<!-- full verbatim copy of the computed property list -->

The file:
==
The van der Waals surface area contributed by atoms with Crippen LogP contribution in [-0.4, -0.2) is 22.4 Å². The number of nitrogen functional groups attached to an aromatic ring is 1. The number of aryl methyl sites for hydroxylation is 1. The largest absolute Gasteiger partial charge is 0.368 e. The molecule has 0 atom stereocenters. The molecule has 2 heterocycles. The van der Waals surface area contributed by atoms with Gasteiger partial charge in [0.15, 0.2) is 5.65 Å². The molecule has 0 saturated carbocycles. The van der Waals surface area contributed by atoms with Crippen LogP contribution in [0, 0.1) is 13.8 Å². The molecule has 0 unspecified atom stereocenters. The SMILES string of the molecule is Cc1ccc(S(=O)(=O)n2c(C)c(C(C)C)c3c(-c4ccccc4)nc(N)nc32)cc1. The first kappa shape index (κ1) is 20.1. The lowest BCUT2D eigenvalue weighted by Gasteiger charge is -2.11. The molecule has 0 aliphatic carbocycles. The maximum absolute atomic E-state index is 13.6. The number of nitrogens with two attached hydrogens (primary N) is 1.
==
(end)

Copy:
The van der Waals surface area contributed by atoms with Crippen LogP contribution in [-0.4, -0.2) is 22.4 Å². The number of nitrogen functional groups attached to an aromatic ring is 1. The number of aryl methyl sites for hydroxylation is 1. The largest absolute Gasteiger partial charge is 0.368 e. The molecule has 0 atom stereocenters. The molecule has 2 heterocycles. The van der Waals surface area contributed by atoms with Gasteiger partial charge in [0.15, 0.2) is 5.65 Å². The molecule has 0 saturated carbocycles. The van der Waals surface area contributed by atoms with Crippen LogP contribution in [0, 0.1) is 13.8 Å². The molecule has 0 unspecified atom stereocenters. The SMILES string of the molecule is Cc1ccc(S(=O)(=O)n2c(C)c(C(C)C)c3c(-c4ccccc4)nc(N)nc32)cc1. The first kappa shape index (κ1) is 20.1. The lowest BCUT2D eigenvalue weighted by Gasteiger charge is -2.11. The molecule has 0 aliphatic carbocycles. The maximum absolute atomic E-state index is 13.6. The number of nitrogens with two attached hydrogens (primary N) is 1.